That feedback process is crucial, agrees Kara Lamb, public involvement specialist at the Bureau of Reclamation, and it makes a difference. For example, when Reclamation modernized the dams at Horsetooth Reservoir 13 years ago, staff didn’t realize the importance of rock climbing around the reservoir until climbers spoke up. The climbers’ input enabled the agency to preserve most access points. “We wouldn’t have had that information if they didn’t come forward, so [NEPA] does work,” says Lamb.
Significant roadblocks, however, according to Long, are that people aren’t always sure how to engage and then when they do, they can leave wondering whether their comments entered a vacuum. “It makes them feel like, ‘Why should I [participate], because last time it went into a big void,’” Long says.
Lamb sees the same problem, but traces it back to a common misconception: People want to “vote” through NEPA, assuming that if enough of them express their dislike for a project, the agency will shut it down, Lamb says. The NEPA engagement process doesn’t account for personal opinions, and in most cases, won’t result in a project’s demise; rather, it exists to collect, disclose and analyze information. “People say, ‘If I stood up, why isn’t my voice being heard?’” explains Lamb. “But what NEPA is looking for is tangible and scientific.”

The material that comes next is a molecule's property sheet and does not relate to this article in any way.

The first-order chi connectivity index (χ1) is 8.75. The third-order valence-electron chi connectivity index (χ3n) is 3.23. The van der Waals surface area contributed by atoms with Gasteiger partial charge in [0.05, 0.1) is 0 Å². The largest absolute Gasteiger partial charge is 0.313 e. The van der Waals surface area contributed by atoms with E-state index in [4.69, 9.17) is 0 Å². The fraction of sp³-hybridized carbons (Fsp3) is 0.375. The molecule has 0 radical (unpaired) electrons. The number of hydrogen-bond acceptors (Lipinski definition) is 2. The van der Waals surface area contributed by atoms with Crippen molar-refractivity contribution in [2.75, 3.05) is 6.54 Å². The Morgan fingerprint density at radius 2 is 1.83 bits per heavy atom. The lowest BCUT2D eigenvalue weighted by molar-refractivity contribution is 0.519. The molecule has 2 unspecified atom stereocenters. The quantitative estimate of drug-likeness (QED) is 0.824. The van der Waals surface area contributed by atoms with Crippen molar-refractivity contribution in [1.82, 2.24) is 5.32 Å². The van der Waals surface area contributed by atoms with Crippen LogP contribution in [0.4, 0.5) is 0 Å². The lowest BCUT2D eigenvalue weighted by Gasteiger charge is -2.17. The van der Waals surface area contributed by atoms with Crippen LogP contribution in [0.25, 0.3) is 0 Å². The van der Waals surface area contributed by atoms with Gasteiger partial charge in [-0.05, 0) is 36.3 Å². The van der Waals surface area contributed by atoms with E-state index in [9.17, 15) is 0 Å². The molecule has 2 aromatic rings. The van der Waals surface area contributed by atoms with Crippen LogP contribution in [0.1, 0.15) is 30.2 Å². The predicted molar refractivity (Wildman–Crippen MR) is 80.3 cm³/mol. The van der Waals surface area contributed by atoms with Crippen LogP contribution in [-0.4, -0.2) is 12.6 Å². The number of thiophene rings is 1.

A famous example of the process at work, and one that still echoes in Colorado, is that of Two Forks, the 1 million-acre-foot reservoir put forth by Denver Water in the 1970s and ‘80s that was denied a Clean Water Act 404 permit to “dredge and fill” by the U.S. Environmental Protection Agency. Although the U.S. Army Corps of Engineers was prepared to issue that permit, the EPA disagreed, finding that the project would cause serious environmental damage, avoidable with an alternative plan—an alternative that existed thanks to public involvement.